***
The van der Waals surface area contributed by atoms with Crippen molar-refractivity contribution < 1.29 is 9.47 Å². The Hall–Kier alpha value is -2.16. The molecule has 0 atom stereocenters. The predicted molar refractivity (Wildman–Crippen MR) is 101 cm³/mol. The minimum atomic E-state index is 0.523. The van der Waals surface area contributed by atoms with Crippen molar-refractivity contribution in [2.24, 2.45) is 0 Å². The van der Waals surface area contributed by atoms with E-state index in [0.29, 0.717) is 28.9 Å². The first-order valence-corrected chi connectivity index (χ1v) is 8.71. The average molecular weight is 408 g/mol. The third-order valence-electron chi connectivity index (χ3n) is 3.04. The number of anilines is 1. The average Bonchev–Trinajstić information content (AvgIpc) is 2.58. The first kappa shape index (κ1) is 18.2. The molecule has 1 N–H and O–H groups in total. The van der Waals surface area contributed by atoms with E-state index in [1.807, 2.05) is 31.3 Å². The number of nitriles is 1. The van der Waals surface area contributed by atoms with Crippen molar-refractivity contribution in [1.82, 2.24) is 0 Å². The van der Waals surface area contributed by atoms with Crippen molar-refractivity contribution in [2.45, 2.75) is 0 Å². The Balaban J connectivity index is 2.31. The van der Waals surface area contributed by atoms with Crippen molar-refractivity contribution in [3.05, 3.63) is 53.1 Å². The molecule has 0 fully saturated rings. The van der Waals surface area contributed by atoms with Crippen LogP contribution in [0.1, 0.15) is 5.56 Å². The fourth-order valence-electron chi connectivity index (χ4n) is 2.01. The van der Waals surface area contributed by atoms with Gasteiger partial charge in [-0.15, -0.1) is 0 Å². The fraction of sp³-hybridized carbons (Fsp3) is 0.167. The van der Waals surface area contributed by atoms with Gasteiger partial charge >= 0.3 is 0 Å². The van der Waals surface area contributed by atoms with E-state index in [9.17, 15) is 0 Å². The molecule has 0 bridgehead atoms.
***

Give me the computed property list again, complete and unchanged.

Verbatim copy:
The van der Waals surface area contributed by atoms with Crippen molar-refractivity contribution < 1.29 is 9.47 Å². The Hall–Kier alpha value is -2.16. The molecule has 0 atom stereocenters. The predicted molar refractivity (Wildman–Crippen MR) is 101 cm³/mol. The minimum atomic E-state index is 0.523. The van der Waals surface area contributed by atoms with Crippen molar-refractivity contribution in [2.24, 2.45) is 0 Å². The van der Waals surface area contributed by atoms with E-state index in [0.29, 0.717) is 28.9 Å². The first-order valence-corrected chi connectivity index (χ1v) is 8.71. The average molecular weight is 408 g/mol. The third-order valence-electron chi connectivity index (χ3n) is 3.04. The number of anilines is 1. The average Bonchev–Trinajstić information content (AvgIpc) is 2.58. The first kappa shape index (κ1) is 18.2. The molecule has 1 N–H and O–H groups in total. The van der Waals surface area contributed by atoms with E-state index in [1.807, 2.05) is 31.3 Å². The number of nitriles is 1. The van der Waals surface area contributed by atoms with Crippen molar-refractivity contribution in [1.82, 2.24) is 0 Å². The van der Waals surface area contributed by atoms with Crippen molar-refractivity contribution in [2.45, 2.75) is 0 Å². The Balaban J connectivity index is 2.31. The van der Waals surface area contributed by atoms with Crippen molar-refractivity contribution in [3.05, 3.63) is 53.1 Å². The molecule has 0 fully saturated rings. The van der Waals surface area contributed by atoms with Crippen LogP contribution in [0.1, 0.15) is 5.56 Å². The fourth-order valence-electron chi connectivity index (χ4n) is 2.01. The van der Waals surface area contributed by atoms with Gasteiger partial charge in [-0.15, -0.1) is 0 Å². The fraction of sp³-hybridized carbons (Fsp3) is 0.167. The van der Waals surface area contributed by atoms with Gasteiger partial charge >= 0.3 is 0 Å². The van der Waals surface area contributed by atoms with E-state index in [9.17, 15) is 0 Å². The molecule has 0 bridgehead atoms.